Is It Safe To Bring Your Dog To A Dog Park?
Dog parks sound like a great idea for apartment dwellers in big cities. A place to let your dog run and get exercise and socialize. But this isn't the correct way to socialize a dog. And the exercise isn't going to cover your vet bills. Here's why you should never bring your dog to a dog park. Even in "off" hours. Even when you know the other people and dogs there.
I rarely train other people's dogs anymore. And I still get 4-5 emails a week from 10-15 year old posts about issues at dog parks. "There are a few people at my dog park with aggressive dogs who bully my dog and..." "My dog had to get stitches today because..." "My dog didn't even try to defend himself when he was attacked, is there something wrong with him?"
No, there's nothing wrong with the "aggressive" dogs, or the dog who didn't fight back. There's something wrong with expecting strange dogs to get along. Dogs are social animals. That doesn't mean that they make friends with strangers. Quite the contrary, they fight and chase strangers away. Strangers are competition for food, mates, and a danger to pups they're not related to. As we've domesticated dogs to water down drive and instinct, we can get away with a lot more than we could when it comes to putting dogs in uncomfortable situations than we could even 100 years ago. But that doesn't mean we should force them into uncomfortable situations.
It takes months for a dog to figure out where it fits in a family. But some people expect for a dog to be friendly, calm and comfortable figuring out where it fits in at a dog park with 20 dogs of different sizes and ages, 26 people, most of which can't get their dog to sit in their own kitchen with a ribeye for a treat, and 5 obnoxious dogs who keep jumping on every dog they see to assert dominance? You're asking too much of your dog.
Let's talk about territory. A good place to introduce dogs to other dogs, new people and new things is on neutral territory. So theoretically a dog park shouldn't be that bad. Unfortunately, theory doesn't always pan out. If I bring my dog to the dog park every day, and you just moved into the neighborhood. This is my dog's territory. Your dog is a newcomer, a stranger, and a potential threat to every dog who has been coming here for years.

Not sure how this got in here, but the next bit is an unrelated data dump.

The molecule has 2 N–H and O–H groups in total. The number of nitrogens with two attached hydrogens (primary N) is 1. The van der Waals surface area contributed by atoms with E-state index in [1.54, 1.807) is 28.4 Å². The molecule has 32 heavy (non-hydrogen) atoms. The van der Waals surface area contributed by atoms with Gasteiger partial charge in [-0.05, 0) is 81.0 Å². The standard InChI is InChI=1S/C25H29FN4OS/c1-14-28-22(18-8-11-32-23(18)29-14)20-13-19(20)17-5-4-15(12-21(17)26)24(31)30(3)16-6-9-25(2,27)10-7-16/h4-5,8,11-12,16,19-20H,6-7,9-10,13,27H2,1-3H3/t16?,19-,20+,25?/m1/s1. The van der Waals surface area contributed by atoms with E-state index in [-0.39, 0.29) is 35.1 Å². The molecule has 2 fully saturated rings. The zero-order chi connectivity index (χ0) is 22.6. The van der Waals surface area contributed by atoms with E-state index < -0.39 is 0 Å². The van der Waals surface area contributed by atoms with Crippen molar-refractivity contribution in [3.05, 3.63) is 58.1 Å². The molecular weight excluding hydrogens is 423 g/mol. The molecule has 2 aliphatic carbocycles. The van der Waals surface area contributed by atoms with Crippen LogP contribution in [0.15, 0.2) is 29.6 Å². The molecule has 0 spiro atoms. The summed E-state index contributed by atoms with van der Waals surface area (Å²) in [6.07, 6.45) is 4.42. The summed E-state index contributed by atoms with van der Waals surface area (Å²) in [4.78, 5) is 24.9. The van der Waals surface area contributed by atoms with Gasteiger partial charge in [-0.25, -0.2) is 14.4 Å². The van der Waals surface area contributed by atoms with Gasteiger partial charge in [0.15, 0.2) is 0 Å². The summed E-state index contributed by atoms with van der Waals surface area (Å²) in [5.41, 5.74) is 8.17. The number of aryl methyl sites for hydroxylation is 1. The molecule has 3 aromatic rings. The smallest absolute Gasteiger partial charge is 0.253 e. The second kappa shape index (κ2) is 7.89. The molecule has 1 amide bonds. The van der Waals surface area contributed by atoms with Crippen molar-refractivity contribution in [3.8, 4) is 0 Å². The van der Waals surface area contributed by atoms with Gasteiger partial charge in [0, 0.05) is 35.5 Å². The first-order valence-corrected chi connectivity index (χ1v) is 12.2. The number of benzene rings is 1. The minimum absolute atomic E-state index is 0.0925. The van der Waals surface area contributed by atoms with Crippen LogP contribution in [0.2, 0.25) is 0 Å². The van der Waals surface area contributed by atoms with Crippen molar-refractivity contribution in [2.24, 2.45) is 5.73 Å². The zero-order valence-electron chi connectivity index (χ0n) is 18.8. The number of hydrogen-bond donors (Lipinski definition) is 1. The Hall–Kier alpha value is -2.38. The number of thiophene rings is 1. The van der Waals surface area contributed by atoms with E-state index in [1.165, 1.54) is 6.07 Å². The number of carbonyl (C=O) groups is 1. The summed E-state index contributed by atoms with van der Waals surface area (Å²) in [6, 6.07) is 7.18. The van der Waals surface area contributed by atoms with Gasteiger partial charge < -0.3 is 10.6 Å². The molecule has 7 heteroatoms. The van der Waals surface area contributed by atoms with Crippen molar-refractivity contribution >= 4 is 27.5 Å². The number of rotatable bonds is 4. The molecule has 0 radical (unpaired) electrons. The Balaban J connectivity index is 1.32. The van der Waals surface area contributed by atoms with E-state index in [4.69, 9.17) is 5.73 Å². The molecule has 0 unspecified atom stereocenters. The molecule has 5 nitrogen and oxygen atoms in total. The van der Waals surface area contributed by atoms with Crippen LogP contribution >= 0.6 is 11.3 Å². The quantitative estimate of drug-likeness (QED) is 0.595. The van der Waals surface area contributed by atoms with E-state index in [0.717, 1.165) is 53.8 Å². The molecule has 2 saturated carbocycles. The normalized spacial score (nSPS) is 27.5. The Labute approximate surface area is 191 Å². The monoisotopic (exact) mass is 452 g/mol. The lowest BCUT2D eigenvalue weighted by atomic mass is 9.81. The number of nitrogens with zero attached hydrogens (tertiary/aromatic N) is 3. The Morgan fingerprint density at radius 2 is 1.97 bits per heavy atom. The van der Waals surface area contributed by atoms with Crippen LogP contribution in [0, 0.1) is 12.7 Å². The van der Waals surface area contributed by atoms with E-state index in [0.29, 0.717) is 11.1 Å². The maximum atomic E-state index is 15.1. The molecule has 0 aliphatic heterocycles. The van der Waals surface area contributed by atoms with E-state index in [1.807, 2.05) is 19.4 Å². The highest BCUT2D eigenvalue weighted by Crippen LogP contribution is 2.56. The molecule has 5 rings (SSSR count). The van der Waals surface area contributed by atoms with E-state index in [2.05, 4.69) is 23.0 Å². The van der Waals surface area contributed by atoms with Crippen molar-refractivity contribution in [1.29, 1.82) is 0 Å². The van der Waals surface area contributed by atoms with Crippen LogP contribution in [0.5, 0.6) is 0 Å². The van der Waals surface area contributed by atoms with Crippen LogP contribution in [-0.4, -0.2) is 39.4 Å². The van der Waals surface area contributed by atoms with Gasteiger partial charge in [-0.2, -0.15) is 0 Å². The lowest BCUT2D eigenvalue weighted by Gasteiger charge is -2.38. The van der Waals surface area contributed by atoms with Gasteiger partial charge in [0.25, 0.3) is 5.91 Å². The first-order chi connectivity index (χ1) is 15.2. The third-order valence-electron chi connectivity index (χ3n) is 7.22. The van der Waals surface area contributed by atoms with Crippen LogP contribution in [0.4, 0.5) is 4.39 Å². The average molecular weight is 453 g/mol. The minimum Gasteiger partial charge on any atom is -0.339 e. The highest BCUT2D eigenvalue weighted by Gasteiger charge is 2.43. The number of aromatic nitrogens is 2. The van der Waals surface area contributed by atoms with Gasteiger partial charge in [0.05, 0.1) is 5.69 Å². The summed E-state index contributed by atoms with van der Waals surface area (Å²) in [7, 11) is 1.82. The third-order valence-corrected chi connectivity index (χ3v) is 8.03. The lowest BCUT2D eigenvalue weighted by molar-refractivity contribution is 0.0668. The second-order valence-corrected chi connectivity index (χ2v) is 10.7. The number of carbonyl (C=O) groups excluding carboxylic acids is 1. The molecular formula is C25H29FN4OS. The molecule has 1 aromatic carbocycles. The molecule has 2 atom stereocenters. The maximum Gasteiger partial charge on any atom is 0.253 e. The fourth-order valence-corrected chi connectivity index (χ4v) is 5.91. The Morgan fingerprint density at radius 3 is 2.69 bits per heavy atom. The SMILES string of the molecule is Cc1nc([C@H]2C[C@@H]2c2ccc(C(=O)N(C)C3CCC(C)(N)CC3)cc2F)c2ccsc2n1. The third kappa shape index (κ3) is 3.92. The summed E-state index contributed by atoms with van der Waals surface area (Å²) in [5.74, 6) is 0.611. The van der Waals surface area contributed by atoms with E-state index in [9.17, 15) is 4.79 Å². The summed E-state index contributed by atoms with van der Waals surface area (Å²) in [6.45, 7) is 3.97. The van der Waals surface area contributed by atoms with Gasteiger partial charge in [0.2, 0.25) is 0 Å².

When there are 3 or more dogs and no strong human leaders (most people who think they're strong leaders to their dog are not, unfortunately) the dogs will try to establish a pecking order themselves. That isn't a big deal until 2 dogs decide they deserve the same spot. When that happens, a fight happens. These people who thought they were a strong leader to a well-trained dog now show that they're not well educated on dogs as they proceed to fail to break up the dog fight and often get bitten in the process. Heaven forbid it was your dog who was defending himself who accidentally bit a human who had no idea how to break up a fight. Because now you have to worry about government agents coming to quarantine or put your dog down, vet bills, hospital bills, civil lawsuits for pain and suffering etc.
We are so used to having dogs around. Around us, children, our cats, livestock and so forth that we forget what dogs are. Dogs are apex predators. A little 30lb dog can shatter every bone in your hand without trying hard. They're perfectly adapted to locating, chasing, catching, holding and killing prey animals. If two dogs get into a real fight without holding back, teeth are broken, blood is spilled, eyes are often lost, bones are broken, and lives are lost. And this can happen in seconds. I promise you, whatever benefits you think come with going to the dog park aren't worth a $200 vet bill, much less losing your dog.
Maybe even worse than losing your dog is the trauma that dogs often suffer after being attacked. It only takes 1 attack for a dog to distrust you with its safety. If a dog cannot trust you to protect it from dog attacks, it often becomes dog aggressive. "My owner didn't help me, they can't help me. So I'll start an attack on every dog I see before it can attack me." Once again you risk a heightened chance of a dog fight, a heightened chance of your dog being taken away or put down etc. And worse than that, you've shown your dog that the trust he/she had in you was misplaced. It takes a tremendous amount of work to earn back that trust, and it still isn't guaranteed that the work will pay off.
The Unseen: there are also things most people never think about. Fleas, ticks, parasites of all sorts. Kennel Cough, parvo, distemper, leptospirosis. There are diehard dog park advocates who will say I'm exaggerating the health risks of disease. Fleas are extremely common. When dogs itch, they often bite at it with nature's comb ... their front teeth. Eating fleas is the most common way dogs get tapeworm. Want to take your 8 week old new pup to a dog park? He's vaccinated, right? A puppy isn't fully protected until their last vaccine, which most vets recommend are given at 16 weeks. These are very real concerns for all dogs and especially puppies.
Alternatives to dog parks: if you live in the city and don't have a yard, that's okay. You both can get plenty of exercise just going for walks. Once your dog is fully trained, you can go to regular, "human" parks to play a game of fetch and let your dog/s run. If you're worried about socialization, the idea that your dog should be friends with every dog it meets and should be exposed to meeting and greeting strange dogs is outdated. We've recently posted an article about how to socialize your dog properly without the risks involved of ever stepping into a dog park. It's a must read.
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